According to a new study, cancer survival rates climbed more in states that expanded Medicaid under Obamacare than in states that did not, and rates increased the greatest among Black patients and those in rural regions.
“Our findings demonstrate the need of expanding Medicaid eligibility in all states,” said main study author Xuesong Han, “especially given the economic crises and health-care interruptions caused by the COVID-19 outbreak.” She is the American Cancer Society’s scientific director for health services research.
“What’s exciting is that the American Rescue Plan Act of 2021 includes new incentives for Medicaid expansion in states that have yet to expand eligibility,” Han said in a press statement from the cancer society.
As per US News, Medicaid is a federal-state partnership that covers millions of people in the United States. Adults, children, pregnant women, seniors, and those with impairments are all eligible.
Han’s team studied data on more than 2.5 million newly diagnosed cancer patients (aged 18 to 62) in 42 states before (2010 to 2012) and after (2014 to 2016) states could expand Medicaid under the Affordable Care Act (ACA), also known as Obamacare.
Both groups were tracked until September 30, 2013 and December 31, 2017, respectively.
Overall, two-year survival rates in expansion states increased from 80.58 percent pre-ACA to 82.23 percent post-ACA, while non-expansion states increased from 78.71 percent to 80.04 percent, according to the research.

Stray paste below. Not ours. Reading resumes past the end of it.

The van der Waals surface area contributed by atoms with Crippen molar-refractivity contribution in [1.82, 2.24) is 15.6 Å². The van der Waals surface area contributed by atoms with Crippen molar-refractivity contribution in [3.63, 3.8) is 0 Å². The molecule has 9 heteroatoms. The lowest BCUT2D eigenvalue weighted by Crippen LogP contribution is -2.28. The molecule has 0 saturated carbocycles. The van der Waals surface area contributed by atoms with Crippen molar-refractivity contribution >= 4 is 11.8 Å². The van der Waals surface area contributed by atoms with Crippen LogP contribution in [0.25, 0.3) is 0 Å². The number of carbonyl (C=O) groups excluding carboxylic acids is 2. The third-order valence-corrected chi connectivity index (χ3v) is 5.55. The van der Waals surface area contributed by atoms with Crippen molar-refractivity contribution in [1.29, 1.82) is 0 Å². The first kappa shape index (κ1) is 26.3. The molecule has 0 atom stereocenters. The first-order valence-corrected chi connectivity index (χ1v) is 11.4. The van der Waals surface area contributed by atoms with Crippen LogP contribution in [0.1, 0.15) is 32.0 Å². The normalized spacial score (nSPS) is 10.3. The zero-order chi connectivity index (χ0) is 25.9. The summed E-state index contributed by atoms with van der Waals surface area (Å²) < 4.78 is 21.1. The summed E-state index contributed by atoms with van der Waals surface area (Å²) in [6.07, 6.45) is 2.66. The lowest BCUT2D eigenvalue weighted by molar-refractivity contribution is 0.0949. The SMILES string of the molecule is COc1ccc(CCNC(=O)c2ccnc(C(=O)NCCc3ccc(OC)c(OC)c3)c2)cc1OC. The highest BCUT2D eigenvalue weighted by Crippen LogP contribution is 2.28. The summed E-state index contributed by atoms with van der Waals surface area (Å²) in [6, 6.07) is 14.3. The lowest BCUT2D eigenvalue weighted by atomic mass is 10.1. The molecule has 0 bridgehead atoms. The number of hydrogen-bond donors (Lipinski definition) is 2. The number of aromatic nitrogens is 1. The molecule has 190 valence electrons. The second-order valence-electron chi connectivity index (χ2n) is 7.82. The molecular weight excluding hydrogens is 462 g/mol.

According to the data published online May 18 in the Journal of the National Cancer Institute, expansion states had a net increase of 0.44 percentage points after researchers controlled for demographics like age, sex, and wealth.
Survival rates improved more among Black patients and those living in rural areas, helping to close racial and geographic gaps.
The colon, lungs, pancreas, liver, and non-Hodgkin lymphoma tumours all saw the biggest increases in survival.
Twelve states had not yet extended Medicaid as of April. None of them have taken advantage of new incentives.
Han believes that the increased survival rates demonstrate the advantages of expansion.
“Our research reveals that gains in survival for cancer types with poor prognoses drove the increase, implying increased access to timely and effective therapies,” she said. “It adds to the mounting evidence of Medicaid expansion’s various advantages.”